Urge Téléthon to Stop Funding Cruel Experiments on Dogs

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Video footage reveals that out of public view at France's Alfort National Veterinary School, dogs are deliberately bred to develop crippling muscle diseases.

The footage given to PETA France by the group Animal Testing reveals that the dogs struggle to walk, swallow, and even breathe.

Breeding Pain and Misery in a French Laboratory

The dogs are genetically prone to different types of muscular dystrophy (MD), including Duchenne muscular dystrophy (DMD), which is particularly severe. These diseases ravage their bodies and are characterised by progressive muscle wasting and weakness. Most dogs never reach adulthood. Some are completely crippled before they even reach 6 months old, and half endure agonising deaths before the age of 10 months.

The heart-breaking video footage shot inside a laboratory in Alfort shows dogs having difficulty swallowing, breathing, and walking as their muscles continue to weaken. Drool drips from the mouths of dogs whose jaw muscles have deteriorated. One dog had so much difficulty eating and holding down his food because of the progressive weakening of his oesophageal muscles that vomit covered his face.

Some dogs eventually lose their ability to eat and must then be fed through a stomach tube. Surviving dogs will develop heart problems as the disease attacks and weakens the cardiac muscle.

A laboratory employee admitted that the dogs suffer. He said, "I wouldn't like to be in the beagle's place. The suffering is real."

Bad Science

What have these painful experiments accomplished? After decades of testing on generations of debilitated and suffering dogs, there is still no cure or treatment to reverse the course of this terrible disease in humans. So children afflicted with DMD continue to suffer.

Analysis of MD studies using dogs has shown that there are serious pitfalls when trying to apply those results to humans. In fact, there are even studies that have produced the opposite results in humans. There are better ways to help patients with muscle diseases. Cutting-edge techniques, such as utilising stem cells from DMD patients to develop disease-specific cures, developing ways to grow healthy human muscle cells that could be transplanted into patients with MD, and creating human-relevant drug-screening platforms, have led to the development of more promising therapies.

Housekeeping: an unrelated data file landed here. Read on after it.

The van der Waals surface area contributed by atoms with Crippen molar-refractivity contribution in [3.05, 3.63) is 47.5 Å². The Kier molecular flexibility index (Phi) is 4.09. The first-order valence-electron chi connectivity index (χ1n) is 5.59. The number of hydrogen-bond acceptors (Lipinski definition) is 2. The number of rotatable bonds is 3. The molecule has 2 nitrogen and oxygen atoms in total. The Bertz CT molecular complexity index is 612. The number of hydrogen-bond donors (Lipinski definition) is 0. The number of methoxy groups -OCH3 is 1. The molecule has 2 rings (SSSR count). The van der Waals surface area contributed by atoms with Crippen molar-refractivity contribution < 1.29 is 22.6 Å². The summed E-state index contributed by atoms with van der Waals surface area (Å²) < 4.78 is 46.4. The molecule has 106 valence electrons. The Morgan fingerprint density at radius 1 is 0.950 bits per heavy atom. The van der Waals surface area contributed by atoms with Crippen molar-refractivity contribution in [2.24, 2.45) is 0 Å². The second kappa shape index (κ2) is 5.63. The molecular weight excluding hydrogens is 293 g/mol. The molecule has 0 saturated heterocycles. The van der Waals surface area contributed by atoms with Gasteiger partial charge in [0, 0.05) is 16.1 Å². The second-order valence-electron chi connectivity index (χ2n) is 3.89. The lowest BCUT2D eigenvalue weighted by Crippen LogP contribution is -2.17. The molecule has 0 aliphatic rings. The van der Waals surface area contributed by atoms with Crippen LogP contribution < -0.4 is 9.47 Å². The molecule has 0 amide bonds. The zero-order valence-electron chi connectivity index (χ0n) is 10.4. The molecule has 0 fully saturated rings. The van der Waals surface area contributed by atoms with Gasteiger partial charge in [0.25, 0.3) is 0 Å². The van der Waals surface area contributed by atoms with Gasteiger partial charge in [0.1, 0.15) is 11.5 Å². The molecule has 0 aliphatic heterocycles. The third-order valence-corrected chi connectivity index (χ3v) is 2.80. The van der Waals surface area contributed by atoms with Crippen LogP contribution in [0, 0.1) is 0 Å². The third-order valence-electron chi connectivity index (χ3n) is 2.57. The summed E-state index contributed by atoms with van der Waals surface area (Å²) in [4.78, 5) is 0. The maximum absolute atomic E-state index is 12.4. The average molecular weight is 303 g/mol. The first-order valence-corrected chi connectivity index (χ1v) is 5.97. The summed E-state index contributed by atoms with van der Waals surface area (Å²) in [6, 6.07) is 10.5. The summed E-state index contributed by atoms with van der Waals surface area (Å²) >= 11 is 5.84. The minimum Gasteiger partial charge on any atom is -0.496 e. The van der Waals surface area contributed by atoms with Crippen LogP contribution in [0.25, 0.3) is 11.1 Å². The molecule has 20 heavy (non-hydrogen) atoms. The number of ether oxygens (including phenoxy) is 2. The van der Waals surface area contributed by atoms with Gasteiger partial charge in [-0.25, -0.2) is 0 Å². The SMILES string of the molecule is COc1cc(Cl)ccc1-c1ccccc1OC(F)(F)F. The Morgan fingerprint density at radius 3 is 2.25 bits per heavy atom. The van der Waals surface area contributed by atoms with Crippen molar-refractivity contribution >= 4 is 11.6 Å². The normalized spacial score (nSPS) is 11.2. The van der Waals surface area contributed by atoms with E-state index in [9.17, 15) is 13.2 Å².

Téléthon: Helping or Hurting?

The experiments at Alfort are funded by the French charity AFM-Téléthon. However, a laboratory representative admits that they could lose funding if the public were to see the condition of the dogs. "There's no question that if we showed them our myopathic dogs, we would risk losing a lot of money." As well they should.

Please sign our petition to Téléthon urging the charity to stop funding these cruel experiments on dogs and to support only modern, non-animal studies.

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To: AFM-Téléthon

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I just watched video footage of dogs being used in muscular dystrophy (MD) experiments suffering out of public view at the Alfort National Veterinary School.

It was distressing to see these young animals struggling to walk and even breathe. Vomit covered the face of one dog who could not hold down his food. Drool dripped from the mouths of other dogs whose jaw muscles had weakened.

I understand that some dogs eventually must be fed through a stomach tube and the dogs who survive long enough will develop heart problems as the disease attacks the cardiac muscle.

I applaud Téléthon's goal of helping find a cure for MD in humans. But funding studies on dogs is a misguided effort that wastes precious time and money. Despite decades of testing, these studies have failed to produce a proven cure or effective intervention.

There are far better ways to help MD patients. I strongly urge Téléthon to stop funding Alfort's dog experiments and instead to use your donations effectively: support promising, modern therapies such as transplantation of healthy muscle cells into patients with muscular dystrophy.

Thank you for your attention to this important matter.

Sincerely

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